As Siobhan Walsh reported this week, the carbon footprint of Irish tillage farms is low. On average, Irish tillage farms produce 0.1kg CO2e/kg of grain.
This is considerably lower when compared to other sectors, such as dairy (1kg CO2e/kg of milk) and beef (16-20kg CO2e/kg of meat).
Despite its very positive emissions profile, tillage, like all other sectors in agriculture, will be asked to do more.
Luckily for the tillage sector however, the measures necessary to reduce emissions even further than this stand to benefit tillage farmers.
Increasing soil organic carbon (SOC) levels in tillage soils will play a key role in achieving this. Tillage soils tend to have the lowest levels of soil carbon.
According to Teagasc’s Gary Lanigan, this is partly due to the use of ploughs, which break up soil aggregates and expose the organic carbon in the soil to microbes.
Microbes, in turn, use this organic carbon as an energy source, resulting in the respiration of CO2.
However, soil type, specifically its clay content, also has a considerable bearing on the carbon sequestration capacity of the land.
Sandy soils, for example, have poor sequestration capacity, while peat soils, as we know, have enormous capacity.
What can you do to increase soil carbon levels?
Increasing SOC levels doesn’t just help the climate, it improves soil cation exchange capacity, which increases soil’s nutrient availability, soil water holding capacity and overall soil fertility.
Furthermore, healthier soils tend to support bigger crops, which increases root and crop residue carbon input into soil. The following measures can increase soil organic carbon levels.
One of the first things you can do is to add manure onto the soil. Adding farmyard manure (FYM) or slurry over consecutive years allows you to get a large build-up of soil organic carbon. Around 25% of applied manure carbon in a given year is retained. The amount of SOC added to the soil depends on the rate at which it is applied and of course, the type of manure applied – see Table 1.
The Straw Incorporation Measure has proven popular with the tillage industry and many farmers hope it is here to stay. About 10%-20% of the carbon returned from chopping straw is estimated to remain in the soil.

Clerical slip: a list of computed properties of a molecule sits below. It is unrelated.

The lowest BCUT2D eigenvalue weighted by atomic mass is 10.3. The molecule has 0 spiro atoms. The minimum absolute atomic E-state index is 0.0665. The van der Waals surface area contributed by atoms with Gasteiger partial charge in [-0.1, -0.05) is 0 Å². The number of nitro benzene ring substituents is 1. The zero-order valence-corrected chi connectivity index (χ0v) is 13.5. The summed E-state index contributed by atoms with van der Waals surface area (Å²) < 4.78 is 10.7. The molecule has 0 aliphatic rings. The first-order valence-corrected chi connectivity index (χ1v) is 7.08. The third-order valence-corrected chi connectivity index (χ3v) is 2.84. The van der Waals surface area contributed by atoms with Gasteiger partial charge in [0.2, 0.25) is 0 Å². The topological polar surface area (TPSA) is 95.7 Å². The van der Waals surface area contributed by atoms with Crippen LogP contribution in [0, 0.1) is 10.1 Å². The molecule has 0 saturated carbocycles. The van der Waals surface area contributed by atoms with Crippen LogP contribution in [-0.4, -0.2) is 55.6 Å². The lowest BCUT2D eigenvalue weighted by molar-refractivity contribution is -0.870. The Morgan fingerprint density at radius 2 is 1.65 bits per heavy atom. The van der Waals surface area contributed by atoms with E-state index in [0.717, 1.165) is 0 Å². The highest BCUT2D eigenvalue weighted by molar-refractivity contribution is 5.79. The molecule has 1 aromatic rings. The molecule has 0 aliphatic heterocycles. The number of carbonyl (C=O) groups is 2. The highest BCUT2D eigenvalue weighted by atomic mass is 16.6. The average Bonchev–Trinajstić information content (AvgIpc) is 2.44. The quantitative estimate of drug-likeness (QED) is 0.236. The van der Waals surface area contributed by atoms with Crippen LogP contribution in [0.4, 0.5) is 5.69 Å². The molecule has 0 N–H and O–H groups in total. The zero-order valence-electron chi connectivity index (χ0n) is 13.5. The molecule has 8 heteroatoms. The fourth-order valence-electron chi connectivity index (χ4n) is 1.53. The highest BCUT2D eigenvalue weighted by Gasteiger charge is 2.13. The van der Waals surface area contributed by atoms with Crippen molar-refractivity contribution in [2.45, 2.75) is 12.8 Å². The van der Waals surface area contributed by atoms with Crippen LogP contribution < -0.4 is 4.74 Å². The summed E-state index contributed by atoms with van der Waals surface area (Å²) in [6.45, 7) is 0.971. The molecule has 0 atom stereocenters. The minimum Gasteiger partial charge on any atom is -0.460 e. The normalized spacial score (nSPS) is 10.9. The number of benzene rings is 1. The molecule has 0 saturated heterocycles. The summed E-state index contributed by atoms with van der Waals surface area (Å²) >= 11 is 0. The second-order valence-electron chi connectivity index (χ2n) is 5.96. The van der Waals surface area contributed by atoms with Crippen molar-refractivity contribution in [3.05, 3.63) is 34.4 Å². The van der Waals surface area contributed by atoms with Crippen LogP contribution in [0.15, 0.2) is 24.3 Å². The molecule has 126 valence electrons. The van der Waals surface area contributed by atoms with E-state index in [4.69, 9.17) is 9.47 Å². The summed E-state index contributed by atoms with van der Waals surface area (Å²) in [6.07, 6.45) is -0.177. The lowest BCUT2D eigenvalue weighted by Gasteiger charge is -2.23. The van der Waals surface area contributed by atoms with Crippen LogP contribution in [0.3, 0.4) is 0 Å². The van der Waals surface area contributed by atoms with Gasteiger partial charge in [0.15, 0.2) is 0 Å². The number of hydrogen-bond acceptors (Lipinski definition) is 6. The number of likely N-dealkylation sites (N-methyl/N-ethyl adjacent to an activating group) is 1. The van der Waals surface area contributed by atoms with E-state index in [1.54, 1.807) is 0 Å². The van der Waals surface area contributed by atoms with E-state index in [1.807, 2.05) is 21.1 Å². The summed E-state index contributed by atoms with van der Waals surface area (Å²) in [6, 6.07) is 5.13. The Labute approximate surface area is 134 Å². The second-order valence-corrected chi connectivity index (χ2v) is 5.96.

By chopping 4t of straw per hectare each year for 20 years, this will increase SOC by 8%, according to Gary. It can also result in a 40% increase in microbial biomass, even under low levels of incorporation.
Cover crops play a big role in increasing SOC levels, but over a long period of time. Gary explained that SOC can increase by 12-15t/ha by growing cover crops over a 20-40 year period.
Cover crops help reduce the fallow season, which in turn lowers the carbon loss from soil.
Minimum tillage is good for soil structure and soil health. However, in terms of SOC levels, while you get much higher levels in the top 10cm of soil, there is very little difference between a minimum tillage system and a plough-based system as you move down the profile.
Hedgerows and woodland
Finally, tillage farmers need to look at how they manage hedgerows. To many readers, a well maintained and trimmed hedgerow is a sign of good management.
However, Gary said this isn’t the case. A typical hedgerow can sequester 0.2t of CO2/km per year.
If you allow your hedge to grow out a meter and up a couple of meters, its sequestration potential increases significantly, to between 2-4t CO2/km per year.
Planting trees such as broadleaved woodlands could sequester a further 19t CO2/ha per year, or 30t CO2/ha in the case of a sitka spruce plantation.